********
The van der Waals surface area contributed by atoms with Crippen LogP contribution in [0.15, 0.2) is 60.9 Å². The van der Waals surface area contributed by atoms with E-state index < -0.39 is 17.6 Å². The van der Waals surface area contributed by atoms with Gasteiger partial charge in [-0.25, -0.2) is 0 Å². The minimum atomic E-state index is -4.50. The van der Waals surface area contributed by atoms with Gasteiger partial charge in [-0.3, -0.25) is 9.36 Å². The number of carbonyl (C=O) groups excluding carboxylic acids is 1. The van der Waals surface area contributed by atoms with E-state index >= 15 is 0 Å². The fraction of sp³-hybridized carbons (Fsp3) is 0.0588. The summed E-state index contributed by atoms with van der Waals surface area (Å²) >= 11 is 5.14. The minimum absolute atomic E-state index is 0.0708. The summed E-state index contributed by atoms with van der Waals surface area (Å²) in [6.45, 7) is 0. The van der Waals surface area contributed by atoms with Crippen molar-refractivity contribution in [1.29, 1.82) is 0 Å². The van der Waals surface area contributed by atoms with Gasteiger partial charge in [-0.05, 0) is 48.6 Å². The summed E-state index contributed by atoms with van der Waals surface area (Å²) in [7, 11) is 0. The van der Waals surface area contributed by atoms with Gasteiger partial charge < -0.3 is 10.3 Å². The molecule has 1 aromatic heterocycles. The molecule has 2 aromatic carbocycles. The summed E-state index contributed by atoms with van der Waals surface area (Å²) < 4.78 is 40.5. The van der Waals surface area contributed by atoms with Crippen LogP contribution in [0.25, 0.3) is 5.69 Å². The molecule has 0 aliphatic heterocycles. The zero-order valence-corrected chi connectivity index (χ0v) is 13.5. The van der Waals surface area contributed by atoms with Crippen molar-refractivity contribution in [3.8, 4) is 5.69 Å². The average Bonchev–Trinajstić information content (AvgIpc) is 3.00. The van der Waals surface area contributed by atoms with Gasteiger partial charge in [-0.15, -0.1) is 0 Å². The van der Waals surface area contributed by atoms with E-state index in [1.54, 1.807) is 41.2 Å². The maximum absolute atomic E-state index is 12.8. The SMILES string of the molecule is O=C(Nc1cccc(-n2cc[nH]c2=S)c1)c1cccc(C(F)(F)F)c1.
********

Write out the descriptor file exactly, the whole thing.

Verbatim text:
The van der Waals surface area contributed by atoms with Crippen LogP contribution in [0.15, 0.2) is 60.9 Å². The van der Waals surface area contributed by atoms with E-state index < -0.39 is 17.6 Å². The van der Waals surface area contributed by atoms with Gasteiger partial charge in [-0.25, -0.2) is 0 Å². The minimum atomic E-state index is -4.50. The van der Waals surface area contributed by atoms with Gasteiger partial charge in [-0.3, -0.25) is 9.36 Å². The number of carbonyl (C=O) groups excluding carboxylic acids is 1. The van der Waals surface area contributed by atoms with E-state index >= 15 is 0 Å². The fraction of sp³-hybridized carbons (Fsp3) is 0.0588. The summed E-state index contributed by atoms with van der Waals surface area (Å²) >= 11 is 5.14. The minimum absolute atomic E-state index is 0.0708. The summed E-state index contributed by atoms with van der Waals surface area (Å²) in [6.45, 7) is 0. The van der Waals surface area contributed by atoms with Crippen molar-refractivity contribution in [1.29, 1.82) is 0 Å². The van der Waals surface area contributed by atoms with Gasteiger partial charge in [-0.05, 0) is 48.6 Å². The summed E-state index contributed by atoms with van der Waals surface area (Å²) in [7, 11) is 0. The van der Waals surface area contributed by atoms with Gasteiger partial charge < -0.3 is 10.3 Å². The molecule has 1 aromatic heterocycles. The molecule has 2 aromatic carbocycles. The summed E-state index contributed by atoms with van der Waals surface area (Å²) < 4.78 is 40.5. The van der Waals surface area contributed by atoms with Crippen LogP contribution in [0.25, 0.3) is 5.69 Å². The molecule has 0 aliphatic heterocycles. The zero-order valence-corrected chi connectivity index (χ0v) is 13.5. The van der Waals surface area contributed by atoms with Crippen molar-refractivity contribution in [3.8, 4) is 5.69 Å². The average Bonchev–Trinajstić information content (AvgIpc) is 3.00. The van der Waals surface area contributed by atoms with Gasteiger partial charge in [-0.15, -0.1) is 0 Å². The van der Waals surface area contributed by atoms with E-state index in [1.54, 1.807) is 41.2 Å². The maximum absolute atomic E-state index is 12.8. The SMILES string of the molecule is O=C(Nc1cccc(-n2cc[nH]c2=S)c1)c1cccc(C(F)(F)F)c1.